accomplished that which he intended: They impress her. In fact, Gatsby is able to
“[revalue] everything in his house according to the measure of response it drew from
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her well-love eyes.” Keep this image in mind during Chapter 9, when it is inverted as
Gatsby’s father revalues his son based on the beauty and number of his material
possessions. In another of the book’s memorable images, Gatsby takes out a pile of
shirts and throws them in the air.

The shirts keep coming, and Gatsby keeps throwing them. Shirts of every colour,
every style, and every texture become strewn about the room in a glaringly obvious
display of his wealth. How can a man who isn’t well off afford to have such an array
of shirts? The shirt’s impact is not lost on Daisy, who is always appreciative of a great
display of materialism. In fact, the excess and bounty of Gatsby’s shirts causes her to
put her face into them and cry, sad because she’s “never seen such - such beautiful
shirts before.” Although a seemingly non-sentimental statement, it is really a good
indication of her true nature. She isn’t weeping for a lost love; rather she is weeping at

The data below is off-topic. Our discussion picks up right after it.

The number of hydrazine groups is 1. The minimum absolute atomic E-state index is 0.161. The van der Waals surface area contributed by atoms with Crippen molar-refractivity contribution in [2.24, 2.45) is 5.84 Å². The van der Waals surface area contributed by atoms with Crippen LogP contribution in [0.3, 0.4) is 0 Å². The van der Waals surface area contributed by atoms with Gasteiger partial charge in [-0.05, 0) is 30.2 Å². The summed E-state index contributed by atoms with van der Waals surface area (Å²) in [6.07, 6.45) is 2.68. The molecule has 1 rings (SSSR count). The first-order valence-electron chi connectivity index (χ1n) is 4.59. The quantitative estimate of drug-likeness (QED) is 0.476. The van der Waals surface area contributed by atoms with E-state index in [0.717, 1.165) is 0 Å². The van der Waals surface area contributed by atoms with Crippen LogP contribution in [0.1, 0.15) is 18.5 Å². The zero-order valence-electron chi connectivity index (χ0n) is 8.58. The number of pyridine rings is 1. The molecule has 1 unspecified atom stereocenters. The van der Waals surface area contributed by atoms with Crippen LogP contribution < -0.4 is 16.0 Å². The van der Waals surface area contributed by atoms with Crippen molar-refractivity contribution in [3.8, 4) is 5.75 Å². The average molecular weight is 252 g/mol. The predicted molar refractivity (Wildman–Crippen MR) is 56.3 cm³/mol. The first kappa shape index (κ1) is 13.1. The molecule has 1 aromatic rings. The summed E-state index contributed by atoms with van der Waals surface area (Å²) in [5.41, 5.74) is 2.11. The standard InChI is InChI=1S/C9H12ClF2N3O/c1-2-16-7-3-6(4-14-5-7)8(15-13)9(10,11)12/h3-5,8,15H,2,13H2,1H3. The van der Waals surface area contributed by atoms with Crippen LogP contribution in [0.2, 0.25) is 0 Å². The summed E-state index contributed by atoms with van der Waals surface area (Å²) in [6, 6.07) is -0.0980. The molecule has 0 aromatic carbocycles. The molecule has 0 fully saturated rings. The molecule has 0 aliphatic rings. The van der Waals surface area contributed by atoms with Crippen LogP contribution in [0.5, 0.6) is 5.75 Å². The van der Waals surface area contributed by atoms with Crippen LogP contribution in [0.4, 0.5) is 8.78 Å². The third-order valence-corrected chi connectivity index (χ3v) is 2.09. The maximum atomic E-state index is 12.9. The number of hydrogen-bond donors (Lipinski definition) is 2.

the overt display of wealth she sees before her.

Gatsby and Daisy are, as is evidenced in this chapter, generally a good match.
Gatsby’s dreamlike nature compliments nicely Daisy’s ethereal qualities. Gatsby, the
collector of “enchanted objects,” as Nick says, seems the perfect match for the
otherworldly Daisy who runs exclusively on emotional responses. As if caught up in
Gatsby’s dream vision, Daisy calls him to the window to look at the “pink and golden
billow of foamy clouds,” declaring to Gatsby that she’d “like to just get one of those
pink clouds and put you in it and push you around.”

As the chapter ends, Nick, the trusted voice of reason, offers an astute reading on the
whole situation. He interprets a look of Gatsby’s face to indicate that perhaps he is
dissatisfied with the whole affair. What occurs to Nick, and perhaps to Gatsby, is that
once a dream is achieved, life must still continue. How does one go about the business
of reordering his life after bringing a fabrication, a fantasy, to life? For Gatsby, who
has spent the past five years dreaming of Daisy, one wonders whether through
the five years he was in love with Daisy, or the idea of Daisy? His relentless pursuit
of his dream has allowed him ample opportunity to construct scenarios in his head and
to imagine her not necessarily as she is, but as he perceives her to be. As Gatsby peers
into Daisy’s eyes and listens to her enchanting voice, he becomes more and more in
love with the vision he has conjured in front of him.

SOURCE:
http://education.yahoo.com/homework_help/cliffsnotes/the_great_gatsby/25.html

The Daisy he loves is an object of Gatsby’s longing and the creation of his